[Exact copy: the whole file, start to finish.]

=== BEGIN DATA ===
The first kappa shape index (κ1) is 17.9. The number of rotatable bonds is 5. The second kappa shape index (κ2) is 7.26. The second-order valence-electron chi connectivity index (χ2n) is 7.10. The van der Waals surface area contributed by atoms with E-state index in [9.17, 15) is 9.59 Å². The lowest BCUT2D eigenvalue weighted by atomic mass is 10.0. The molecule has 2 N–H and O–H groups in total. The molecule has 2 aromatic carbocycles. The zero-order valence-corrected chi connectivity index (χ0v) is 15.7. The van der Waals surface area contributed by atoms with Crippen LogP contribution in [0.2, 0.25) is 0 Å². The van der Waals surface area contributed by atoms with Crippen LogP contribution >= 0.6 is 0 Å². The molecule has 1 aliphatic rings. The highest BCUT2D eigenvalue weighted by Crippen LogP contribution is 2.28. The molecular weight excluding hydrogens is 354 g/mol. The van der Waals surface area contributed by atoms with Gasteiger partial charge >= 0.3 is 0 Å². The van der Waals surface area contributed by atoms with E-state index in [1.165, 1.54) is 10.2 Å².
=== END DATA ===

The first kappa shape index (κ1) is 17.9. The number of rotatable bonds is 5. The second kappa shape index (κ2) is 7.26. The second-order valence-electron chi connectivity index (χ2n) is 7.10. The van der Waals surface area contributed by atoms with E-state index in [9.17, 15) is 9.59 Å². The lowest BCUT2D eigenvalue weighted by atomic mass is 10.0. The molecule has 2 N–H and O–H groups in total. The molecule has 2 aromatic carbocycles. The zero-order valence-corrected chi connectivity index (χ0v) is 15.7. The van der Waals surface area contributed by atoms with Crippen LogP contribution in [0.2, 0.25) is 0 Å². The van der Waals surface area contributed by atoms with Crippen LogP contribution >= 0.6 is 0 Å². The molecule has 1 aliphatic rings. The highest BCUT2D eigenvalue weighted by Crippen LogP contribution is 2.28. The molecular weight excluding hydrogens is 354 g/mol. The van der Waals surface area contributed by atoms with Gasteiger partial charge >= 0.3 is 0 Å². The van der Waals surface area contributed by atoms with E-state index in [1.165, 1.54) is 10.2 Å².